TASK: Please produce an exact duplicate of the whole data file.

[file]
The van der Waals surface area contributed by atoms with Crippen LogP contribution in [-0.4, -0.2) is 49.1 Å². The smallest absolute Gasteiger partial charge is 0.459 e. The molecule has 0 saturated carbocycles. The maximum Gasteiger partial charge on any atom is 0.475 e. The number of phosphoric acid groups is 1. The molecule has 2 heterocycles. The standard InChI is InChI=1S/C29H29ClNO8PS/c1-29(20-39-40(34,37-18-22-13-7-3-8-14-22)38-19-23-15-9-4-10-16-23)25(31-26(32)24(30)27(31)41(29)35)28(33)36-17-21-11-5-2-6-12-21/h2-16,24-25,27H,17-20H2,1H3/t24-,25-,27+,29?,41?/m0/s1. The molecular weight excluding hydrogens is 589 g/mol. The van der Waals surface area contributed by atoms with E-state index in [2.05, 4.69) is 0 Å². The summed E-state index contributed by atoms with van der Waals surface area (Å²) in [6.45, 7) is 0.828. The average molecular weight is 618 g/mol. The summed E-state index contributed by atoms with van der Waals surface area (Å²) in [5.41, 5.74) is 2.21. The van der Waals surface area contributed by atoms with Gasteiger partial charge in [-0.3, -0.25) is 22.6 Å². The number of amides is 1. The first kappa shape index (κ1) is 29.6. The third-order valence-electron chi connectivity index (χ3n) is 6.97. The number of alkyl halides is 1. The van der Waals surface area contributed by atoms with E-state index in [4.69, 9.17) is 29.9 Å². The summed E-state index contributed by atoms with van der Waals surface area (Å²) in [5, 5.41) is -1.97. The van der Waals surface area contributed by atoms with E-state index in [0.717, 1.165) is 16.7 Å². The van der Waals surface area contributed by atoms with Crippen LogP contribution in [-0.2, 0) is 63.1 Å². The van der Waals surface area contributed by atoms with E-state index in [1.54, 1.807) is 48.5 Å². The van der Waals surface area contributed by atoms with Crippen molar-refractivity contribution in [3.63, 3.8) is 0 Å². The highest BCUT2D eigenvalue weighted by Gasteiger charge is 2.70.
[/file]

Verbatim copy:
The van der Waals surface area contributed by atoms with Crippen LogP contribution in [-0.4, -0.2) is 49.1 Å². The smallest absolute Gasteiger partial charge is 0.459 e. The molecule has 0 saturated carbocycles. The maximum Gasteiger partial charge on any atom is 0.475 e. The number of phosphoric acid groups is 1. The molecule has 2 heterocycles. The standard InChI is InChI=1S/C29H29ClNO8PS/c1-29(20-39-40(34,37-18-22-13-7-3-8-14-22)38-19-23-15-9-4-10-16-23)25(31-26(32)24(30)27(31)41(29)35)28(33)36-17-21-11-5-2-6-12-21/h2-16,24-25,27H,17-20H2,1H3/t24-,25-,27+,29?,41?/m0/s1. The molecular weight excluding hydrogens is 589 g/mol. The van der Waals surface area contributed by atoms with E-state index in [2.05, 4.69) is 0 Å². The summed E-state index contributed by atoms with van der Waals surface area (Å²) in [6.45, 7) is 0.828. The average molecular weight is 618 g/mol. The summed E-state index contributed by atoms with van der Waals surface area (Å²) in [5.41, 5.74) is 2.21. The van der Waals surface area contributed by atoms with Gasteiger partial charge in [-0.3, -0.25) is 22.6 Å². The number of amides is 1. The first kappa shape index (κ1) is 29.6. The third-order valence-electron chi connectivity index (χ3n) is 6.97. The number of alkyl halides is 1. The van der Waals surface area contributed by atoms with E-state index in [4.69, 9.17) is 29.9 Å². The summed E-state index contributed by atoms with van der Waals surface area (Å²) in [5, 5.41) is -1.97. The van der Waals surface area contributed by atoms with E-state index in [0.717, 1.165) is 16.7 Å². The van der Waals surface area contributed by atoms with Crippen LogP contribution in [-0.2, 0) is 63.1 Å². The van der Waals surface area contributed by atoms with E-state index in [1.54, 1.807) is 48.5 Å². The van der Waals surface area contributed by atoms with Crippen molar-refractivity contribution in [3.63, 3.8) is 0 Å². The highest BCUT2D eigenvalue weighted by Gasteiger charge is 2.70.